In the Valentine's Day spirit, we're tracing the history of "sweetheart jewelry," which became widely popular during the Second World War.
Traditionally given by a soldier heading off to war to a loved one at home, a piece of sweetheart jewelry was both romantic and patriotic in nature. Today, these items are considered collectible pieces of our nation's past.
Sentimental jewelry to remember soldiers during times of war
As the Cooper Hewitt museum explains, the custom of gifting sweetheart jewelry dates back to World War I. However, it became even more popular during World War II, when countless couples and families were separated as soldiers left home to fight overseas.
Sweetheart jewelry was most commonly exchanged between romantic couples. But fathers, brothers and sons also left family members with these tokens in their absence. Women purchased their own sweetheart jewelry, too, either to remember a certain soldier or show support for the nation's forces as a whole.
Wherever these sentimental items came from, their owners wore them proudly and passionately. Women wore brooches to keep their family and country close to the heart. They tucked pictures of the soldiers they missed into treasured lockets and they wore their hearts on their sleeves in the form of bracelets.
Patriotic colors and imagery permeated jewelry design
While hearts were a common theme, sweetheart jewelry was not only romantic in design; it was also highly patriotic. Many of these items featured military insignia and other icons related to a loved one's branch of service. Others included the American flag or details featuring stars and stripes.
An all-American red, white and blue color scheme was also typical of sweetheart jewelry. Additionally, a library of patriotic imagery, ranging from the eagle and the victory "V" to Uncle Sam's top hat, can be seen in jewelry from the WWII period. Phrases like "Loose Talk Can Cost Lives" and "Remember Pearl Harbor" also made their way into pins and pendants.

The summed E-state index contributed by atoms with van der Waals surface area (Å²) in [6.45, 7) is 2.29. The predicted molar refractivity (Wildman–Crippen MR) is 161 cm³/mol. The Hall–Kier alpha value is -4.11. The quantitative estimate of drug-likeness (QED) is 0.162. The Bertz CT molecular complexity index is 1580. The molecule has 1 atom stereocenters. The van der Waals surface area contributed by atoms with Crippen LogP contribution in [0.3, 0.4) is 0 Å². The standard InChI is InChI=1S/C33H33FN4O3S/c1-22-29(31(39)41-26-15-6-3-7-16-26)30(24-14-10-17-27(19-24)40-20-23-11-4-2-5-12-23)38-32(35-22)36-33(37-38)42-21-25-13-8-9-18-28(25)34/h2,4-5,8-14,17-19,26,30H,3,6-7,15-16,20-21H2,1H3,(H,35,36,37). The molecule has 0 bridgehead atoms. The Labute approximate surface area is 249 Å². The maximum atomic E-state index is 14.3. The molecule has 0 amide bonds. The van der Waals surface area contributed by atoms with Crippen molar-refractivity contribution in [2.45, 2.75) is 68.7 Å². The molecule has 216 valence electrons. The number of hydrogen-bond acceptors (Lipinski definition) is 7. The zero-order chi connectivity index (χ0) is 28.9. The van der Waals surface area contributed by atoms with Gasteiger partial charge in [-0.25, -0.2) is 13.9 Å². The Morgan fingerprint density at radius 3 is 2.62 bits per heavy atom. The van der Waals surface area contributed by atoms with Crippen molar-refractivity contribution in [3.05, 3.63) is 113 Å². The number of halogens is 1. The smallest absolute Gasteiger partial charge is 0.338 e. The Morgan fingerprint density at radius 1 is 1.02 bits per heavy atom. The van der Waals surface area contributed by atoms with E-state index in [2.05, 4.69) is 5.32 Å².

As the National Museum of American History explains, sweetheart jewelry became quite fashionable during WWII. Under rationing rules, new clothes and accessories were hard to come by. Women were urged to make do with what they had. Sporting a sparkling brooch was a welcome way to enliven an old dress collar and show one's support for the nation.
Meaningful jewelry made of modest materials
Sweetheart jewelry did not need to be made of fine, expensive materials like rubies, diamonds or sapphires set in gold. Instead, many Americans exchanged items made of gilded base metals set with sparkling glass crystals, rhinestones and imitation gemstones.
When access to certain base metals was restricted during rationing, jewelers turned to sterling silver. As the Cooper Hewitt museum notes, this forced one manufacturer to triple its jewelry prices — but consumer demand didn't falter.
Other materials such as enamel, wood, mother-of-pearl, shell, and celluloid and Bakelite plastics were also often found in sweetheart jewelry. Some soldiers handcrafted their own sweetheart jewelry items, carving bullets, coins, casings and other metal objects into sentimental adornments.
Sweetheart jewelry inspires a new generation of Americans
According to Collectors Weekly, wartime sweetheart jewelry is now highly collectible: "Sweetheart jewelry is among the most affordable of home-front collectibles, even though the prices have risen in the last 10 years. That's because these items have been growing in popularity with both military and jewelry collectors, as well as Americans who yearn to connect to veterans of past wars and express their patriotism."
Sweetheart jewelry has also inspired a new generation of jewelry makers, including Jessica Gibson, a former Supply Sergeant of the U.S. Army Reserves. In response to the COVID-19 pandemic, Gibson created a sweetheart jewelry-inspired collection.
As she explained in a news release, "1940s fashion and history have captivated my heart over the past few years. Considering all the challenges we are currently navigating, remembering that we've collectively navigated more challenging times has given me hope that together we'll get through this, as we've done in the past. Working on this collection has been therapeutic and inspiring as I designed it with the intention of providing the wearer with a sense of strength and comfort."